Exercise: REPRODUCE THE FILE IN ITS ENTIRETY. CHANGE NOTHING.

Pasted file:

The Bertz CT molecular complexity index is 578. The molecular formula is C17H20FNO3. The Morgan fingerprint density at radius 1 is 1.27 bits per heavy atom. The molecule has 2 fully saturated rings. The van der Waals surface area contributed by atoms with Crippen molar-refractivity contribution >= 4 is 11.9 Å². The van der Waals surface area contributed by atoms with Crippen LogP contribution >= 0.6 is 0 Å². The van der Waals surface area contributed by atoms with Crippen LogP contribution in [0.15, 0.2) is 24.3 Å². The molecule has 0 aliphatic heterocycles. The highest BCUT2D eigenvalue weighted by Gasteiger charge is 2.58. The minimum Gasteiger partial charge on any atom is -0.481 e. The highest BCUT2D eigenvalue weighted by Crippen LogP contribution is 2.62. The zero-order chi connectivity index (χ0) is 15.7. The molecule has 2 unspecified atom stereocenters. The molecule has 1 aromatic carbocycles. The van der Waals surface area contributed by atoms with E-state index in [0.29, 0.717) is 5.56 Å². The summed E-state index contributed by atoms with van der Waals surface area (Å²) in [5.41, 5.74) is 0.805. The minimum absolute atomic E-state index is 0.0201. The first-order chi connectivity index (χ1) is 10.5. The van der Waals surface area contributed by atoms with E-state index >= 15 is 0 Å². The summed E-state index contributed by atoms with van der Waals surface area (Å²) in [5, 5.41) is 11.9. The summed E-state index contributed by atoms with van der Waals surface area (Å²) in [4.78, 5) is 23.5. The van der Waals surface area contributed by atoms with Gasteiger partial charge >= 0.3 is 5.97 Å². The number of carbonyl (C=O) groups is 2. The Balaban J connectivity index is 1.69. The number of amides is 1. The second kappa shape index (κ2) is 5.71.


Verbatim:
The Bertz CT molecular complexity index is 578. The molecular formula is C17H20FNO3. The Morgan fingerprint density at radius 1 is 1.27 bits per heavy atom. The molecule has 2 fully saturated rings. The van der Waals surface area contributed by atoms with Crippen molar-refractivity contribution >= 4 is 11.9 Å². The van der Waals surface area contributed by atoms with Crippen LogP contribution >= 0.6 is 0 Å². The van der Waals surface area contributed by atoms with Crippen LogP contribution in [0.15, 0.2) is 24.3 Å². The molecule has 0 aliphatic heterocycles. The highest BCUT2D eigenvalue weighted by Gasteiger charge is 2.58. The minimum Gasteiger partial charge on any atom is -0.481 e. The highest BCUT2D eigenvalue weighted by Crippen LogP contribution is 2.62. The zero-order chi connectivity index (χ0) is 15.7. The molecule has 2 unspecified atom stereocenters. The molecule has 1 aromatic carbocycles. The van der Waals surface area contributed by atoms with E-state index in [0.29, 0.717) is 5.56 Å². The summed E-state index contributed by atoms with van der Waals surface area (Å²) in [5.41, 5.74) is 0.805. The minimum absolute atomic E-state index is 0.0201. The first-order chi connectivity index (χ1) is 10.5. The van der Waals surface area contributed by atoms with E-state index >= 15 is 0 Å². The summed E-state index contributed by atoms with van der Waals surface area (Å²) in [5, 5.41) is 11.9. The summed E-state index contributed by atoms with van der Waals surface area (Å²) in [4.78, 5) is 23.5. The van der Waals surface area contributed by atoms with Gasteiger partial charge >= 0.3 is 5.97 Å². The number of carbonyl (C=O) groups is 2. The Balaban J connectivity index is 1.69. The number of amides is 1. The second kappa shape index (κ2) is 5.71.